As painful as it may be, Sarah’s case is far from unique. A study by the University of Chicago indicated that up to 3.4 million married men in the United States have homosexual sex. According to the National Center for Health Statistics, there are approximately 27 million married men in the United States. The number of married men that had sex with other men did not appear to be increasing despite the relative accessibility to being an open homosexual, said Joe Kort to the New York Times. Kort is a psychotherapist and has counseled hundreds of gay men married to women.
“They fall in love with their wives, they have children, they’re on a chemical, romantic high, and then after about seven years, the high falls away and their gay identity starts emerging,” Kort told the Times. “They don’t mean any harm.”
After meetings with bishops and even an experience where Scott stood in front of the entire congregation and told the members he is gay, Sarah had to go through the coming-out process almost as much as her husband. She stuck up for him, and gay people in general, in her female-only classes in church. But soon after, lessons were given where gay-rights supporters were called wolves in sheep clothing.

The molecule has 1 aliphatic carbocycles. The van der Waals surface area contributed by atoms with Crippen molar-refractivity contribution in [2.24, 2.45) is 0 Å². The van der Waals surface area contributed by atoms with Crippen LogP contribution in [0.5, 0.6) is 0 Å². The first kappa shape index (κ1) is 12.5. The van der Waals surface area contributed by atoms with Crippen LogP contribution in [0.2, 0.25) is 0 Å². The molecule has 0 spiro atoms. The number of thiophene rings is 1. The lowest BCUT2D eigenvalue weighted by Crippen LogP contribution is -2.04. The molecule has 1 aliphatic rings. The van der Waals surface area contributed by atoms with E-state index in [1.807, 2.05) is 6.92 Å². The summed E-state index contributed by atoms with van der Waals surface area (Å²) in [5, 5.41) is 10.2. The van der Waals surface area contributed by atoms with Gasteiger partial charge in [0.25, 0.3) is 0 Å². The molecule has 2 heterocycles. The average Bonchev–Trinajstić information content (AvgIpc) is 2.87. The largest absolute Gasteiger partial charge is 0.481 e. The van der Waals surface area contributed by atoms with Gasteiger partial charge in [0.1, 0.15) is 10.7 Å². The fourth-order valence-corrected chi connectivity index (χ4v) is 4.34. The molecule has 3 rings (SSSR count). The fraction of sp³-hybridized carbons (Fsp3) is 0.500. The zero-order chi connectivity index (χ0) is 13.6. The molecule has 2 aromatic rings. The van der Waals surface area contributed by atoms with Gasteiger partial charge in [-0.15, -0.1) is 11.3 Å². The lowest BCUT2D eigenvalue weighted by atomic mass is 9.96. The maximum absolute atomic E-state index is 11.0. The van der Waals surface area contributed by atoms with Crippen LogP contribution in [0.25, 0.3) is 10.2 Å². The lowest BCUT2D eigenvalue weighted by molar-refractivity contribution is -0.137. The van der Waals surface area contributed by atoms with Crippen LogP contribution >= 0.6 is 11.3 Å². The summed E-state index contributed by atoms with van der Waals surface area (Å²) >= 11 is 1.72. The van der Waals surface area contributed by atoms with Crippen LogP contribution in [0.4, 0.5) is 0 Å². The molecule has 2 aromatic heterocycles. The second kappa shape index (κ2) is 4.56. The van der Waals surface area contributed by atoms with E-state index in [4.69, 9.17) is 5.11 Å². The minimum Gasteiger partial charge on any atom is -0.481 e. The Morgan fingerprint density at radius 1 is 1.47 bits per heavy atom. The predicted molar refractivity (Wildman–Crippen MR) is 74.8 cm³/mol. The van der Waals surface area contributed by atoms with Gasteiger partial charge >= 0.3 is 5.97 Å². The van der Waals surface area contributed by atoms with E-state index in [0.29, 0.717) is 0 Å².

“It’s been tough, and not at all what I expected for my life,” Sarah said. “This isn’t how it was supposed to turn out. He was supposed to be my knight in shining armor. He was supposed to be my prince charming.”
“The hardest thing has been watching the pain (Sarah) has had to go through,” Scott said. “I wouldn’t ever recommend that gay people get married to women. It just doesn’t work and it causes too much pain.”
Struggle to suppress homosexuality
In the months leading up to a wedding, most people discuss issues such as drapes, china choices and how many kids they want to have. But for John (name has been changed), he had something much more important to discuss.
“Before we got married, I told her that I was attracted to men and that at one time I had been in love with a guy,” John said. “We never discussed it openly again.”
The attitude most Mormon men have to face is that being gay is a temporary condition or a choice that must be overcome, John said. After serving a two-year mission in Europe for his church, he realized he wasn’t going to change, but he thought it was something he could ignore or suppress.
“I knew I would have to devote my whole heart mind and soul, and I thought it meant I would have to leave behind a lot of who I was,” John said.